As an example of not wanting to listen to what you would rather not hear, there is Matt Armstrong, a pseudo-academic suspended in a web of mystification spun by the powers that be, and reproduced by him and his self-styled “Mountain Runner Institute.” Armstrong prefers to fix himself within a mist of preferred representations of the U.S. and its designated enemies, in an act that he champions as “public diplomacy,” which is little more than a nice way of not saying state-sanctioned propaganda. The difference between him and a Soviet apparatchik is that the latter had guaranteed employment and free medical care, and in the end probably had a more critical mind. A transcript of our “conversation” on the topic of Ahmadinejad’s statement can be found here. Confronted with the facts, Armstrong turns to his usual tactic: resorting to insults. I am thus “ignorant,” a poor anthropologist, who engages in willful distortions and falsification. Indeed, for referring to the actual transcript of Ahmadinejad’s speech, I am accused of “removing words AND meaning” –i.e. I do not echo what he asserts without basis. If Armstrong is uncomfortable with objectivity, he finds honesty to be a loathsome stranger. One must repeat after him, word for word, or be accused of lying–he sets the bar high for himself, and very low for Ahmadinejad.
In a discussion about Wikileaks, with Armstrong desperately clawing at its surface in the vain hope of a “take down,” Armstrong invents a new meaning for “expression”: it must be “labeled” and “framed” or it is not expression. Providing him with established definitions of expression earns you the charge of “manipulating vocabulary,” of propaganda (an Orwellian charge at best from a servant of a war state). Providing dictionary definitions earns you the accusation of playing with “ambiguity,” being “lazy” and “manipulative.” He deleted a tweet (talk about “removing words”) where he called Julian Assange narcissistic, a propagandist, and criminal (but he retained his response to my challenge, and others remain as well: see here and here)–perhaps because he later said he wanted Assange on a panel. The fact that the same could be said of Obama, Hillary Clinton, Stan McChrystal, seems lost on him. He complains about Wikileaks’ release of the Collateral Murder video, but not of the crimes committed against unarmed and wounded civilians as shown in the video. It’s a crime to talk about “our” crimes. He complains that Wikileaks editorializes, then complains about the absence of framing; he complains that it is not a whistle blower organization, then calls it a whistle blower for the Taleban (of course, Assange must be added to the list of state-designated enemies, what an effective way of aligning him with those the U.S. thinks it has a right to kill)–confronted with his obvious contradictions, he denies them. If you address the subject when it is changed, he accuses you of changing the subject. I would prefer not to think of him as a mere idiot (but who obviously thinks everyone else is an idiot), but the practice of an Orwellian liar is quite unmistakable here, and not without its consultancy rewards. If there is one thing the U.S. State Department loves to hear it is to hear those who sound like the U.S. State Department.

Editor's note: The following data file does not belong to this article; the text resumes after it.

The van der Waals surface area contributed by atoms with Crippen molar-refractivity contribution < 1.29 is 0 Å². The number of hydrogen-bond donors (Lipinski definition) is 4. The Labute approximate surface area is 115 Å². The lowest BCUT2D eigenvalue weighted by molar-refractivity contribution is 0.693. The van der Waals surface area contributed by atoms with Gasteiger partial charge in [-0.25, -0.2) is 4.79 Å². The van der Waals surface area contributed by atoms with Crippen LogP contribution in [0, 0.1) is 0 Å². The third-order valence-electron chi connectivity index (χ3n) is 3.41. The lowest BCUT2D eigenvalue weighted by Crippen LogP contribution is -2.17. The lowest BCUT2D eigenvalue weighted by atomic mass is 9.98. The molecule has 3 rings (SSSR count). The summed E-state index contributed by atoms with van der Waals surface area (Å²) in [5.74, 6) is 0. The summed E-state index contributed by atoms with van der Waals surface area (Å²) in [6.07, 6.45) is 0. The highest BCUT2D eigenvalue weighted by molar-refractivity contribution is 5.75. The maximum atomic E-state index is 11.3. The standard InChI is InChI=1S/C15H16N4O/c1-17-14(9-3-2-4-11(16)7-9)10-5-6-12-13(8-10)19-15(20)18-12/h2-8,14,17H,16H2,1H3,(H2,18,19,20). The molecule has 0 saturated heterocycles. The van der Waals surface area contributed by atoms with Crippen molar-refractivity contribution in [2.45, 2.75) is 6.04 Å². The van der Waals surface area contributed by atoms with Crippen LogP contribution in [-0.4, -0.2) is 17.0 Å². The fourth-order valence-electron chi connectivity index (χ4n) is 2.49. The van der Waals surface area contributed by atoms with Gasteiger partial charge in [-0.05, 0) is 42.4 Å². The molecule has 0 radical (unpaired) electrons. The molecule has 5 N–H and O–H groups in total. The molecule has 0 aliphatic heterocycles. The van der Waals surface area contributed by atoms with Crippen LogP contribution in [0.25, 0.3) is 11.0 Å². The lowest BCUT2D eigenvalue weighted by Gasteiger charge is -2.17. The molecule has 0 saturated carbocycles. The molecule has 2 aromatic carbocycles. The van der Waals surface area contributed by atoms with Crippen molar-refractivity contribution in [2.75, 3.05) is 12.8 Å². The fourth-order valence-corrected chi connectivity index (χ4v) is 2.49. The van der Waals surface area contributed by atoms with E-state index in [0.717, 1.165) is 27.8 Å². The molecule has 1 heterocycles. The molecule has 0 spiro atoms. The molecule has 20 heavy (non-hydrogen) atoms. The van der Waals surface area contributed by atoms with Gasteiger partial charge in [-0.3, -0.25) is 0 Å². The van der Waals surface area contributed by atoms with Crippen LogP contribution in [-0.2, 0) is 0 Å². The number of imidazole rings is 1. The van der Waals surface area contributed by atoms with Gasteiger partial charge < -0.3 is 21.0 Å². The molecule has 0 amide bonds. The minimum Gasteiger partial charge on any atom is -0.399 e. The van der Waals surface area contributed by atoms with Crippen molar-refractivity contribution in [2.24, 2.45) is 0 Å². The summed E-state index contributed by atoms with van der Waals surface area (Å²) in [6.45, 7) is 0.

As the U.S. faces the reality of its loosening grip on the world, some are clearly losing their grip on reality and good sense. Empires degenerate fastest when they collapse from within, and there is no mistaking the rot that exists in imperial heads as they collapse in on themselves. I would encourage other anthropologists to begin their salvage ethnography on American exceptionalism before it dies out and becomes a dusty relic in some freak show.